The limbs 16 are generally hollow inside and are supported on the pivotal members 34 by means of foamed plastics material 36 provided within the hollow confines of the limbs 16. The foamed plastics material has a bore extending therethrough within which the respective pivotal member 34 is received in a tight fit. The foamed plastics material 36 may be provided in two or more sections as illustrated in FIG. 1, or may be provided in a single piece which substantially fills the interior of each limb 16. The foamed plastics material 36 not only supports the limbs 16 on the pivotal members 34 but also allows the limbs 16 to be squeezed without compromising the connection of the limbs 16 to the pivotal members 34. As can be seen most clearly in FIGS. 2 and 3 each of the pivotal members 34 are connected to the animation mechanism 20 by means of a resilient means, in this embodiment a small, stiff coil spring 38. The coil spring 38 allow the arms to be bent at the shoulders, and the legs to be bent at the hips without damaging the pivotal connection of the pivotal members 34 to the animation mechanism 20.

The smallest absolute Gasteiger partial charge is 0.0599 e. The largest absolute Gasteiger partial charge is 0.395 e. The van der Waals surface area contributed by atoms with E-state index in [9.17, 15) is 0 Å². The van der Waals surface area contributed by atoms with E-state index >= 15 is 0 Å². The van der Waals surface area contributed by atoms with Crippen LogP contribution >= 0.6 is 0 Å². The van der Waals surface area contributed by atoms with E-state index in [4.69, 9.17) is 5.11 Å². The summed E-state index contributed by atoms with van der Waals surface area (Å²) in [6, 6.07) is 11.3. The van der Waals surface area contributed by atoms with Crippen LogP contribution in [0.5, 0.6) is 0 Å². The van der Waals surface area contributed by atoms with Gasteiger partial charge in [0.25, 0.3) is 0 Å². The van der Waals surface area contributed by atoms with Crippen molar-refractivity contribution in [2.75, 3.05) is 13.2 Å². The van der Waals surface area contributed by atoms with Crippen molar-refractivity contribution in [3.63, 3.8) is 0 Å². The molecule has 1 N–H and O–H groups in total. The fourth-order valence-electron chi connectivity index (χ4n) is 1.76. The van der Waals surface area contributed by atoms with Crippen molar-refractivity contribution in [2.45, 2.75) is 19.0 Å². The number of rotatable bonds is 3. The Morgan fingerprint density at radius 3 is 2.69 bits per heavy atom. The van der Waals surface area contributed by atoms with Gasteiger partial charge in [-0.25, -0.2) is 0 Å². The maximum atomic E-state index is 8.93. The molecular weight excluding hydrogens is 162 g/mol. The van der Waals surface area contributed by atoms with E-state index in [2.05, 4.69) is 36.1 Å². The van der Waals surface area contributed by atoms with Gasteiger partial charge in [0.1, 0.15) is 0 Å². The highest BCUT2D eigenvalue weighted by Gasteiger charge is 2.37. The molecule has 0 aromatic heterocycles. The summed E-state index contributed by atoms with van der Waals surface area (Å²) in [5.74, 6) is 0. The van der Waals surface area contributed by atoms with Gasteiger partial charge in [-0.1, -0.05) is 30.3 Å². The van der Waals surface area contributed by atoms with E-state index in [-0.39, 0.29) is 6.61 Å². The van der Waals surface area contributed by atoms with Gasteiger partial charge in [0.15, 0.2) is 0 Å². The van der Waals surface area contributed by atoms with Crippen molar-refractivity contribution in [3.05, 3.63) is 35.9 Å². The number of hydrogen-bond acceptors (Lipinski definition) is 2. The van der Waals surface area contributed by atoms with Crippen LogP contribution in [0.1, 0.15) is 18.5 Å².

The preferred embodiment of the animation mechanism 20 will now be described in greater detail with reference to FIGS. 2 to 7.
Cam means 24 of the animation mechanism 20 comprises four lever arms 40 connected to each of the pivotal members 34 respectively. FIG. 2 illustrates the animation mechanism 20 in plan view viewed from the front of the doll. It will be seen that lever arm 40a connects to the pivotal member 34a of the doll's right leg, whereas lever arm 40b connects to the pivotal member 34b of the doll's left arm. On the other hand, FIG. 3 is a plan view of the animation mechanism 20 viewed from the back of the doll. It will be seen that lever arm 40c connects to the pivotal member 34c of the doll's left leg, where as lever arm 40d connects to the pivotal member 34d of the doll's right arm.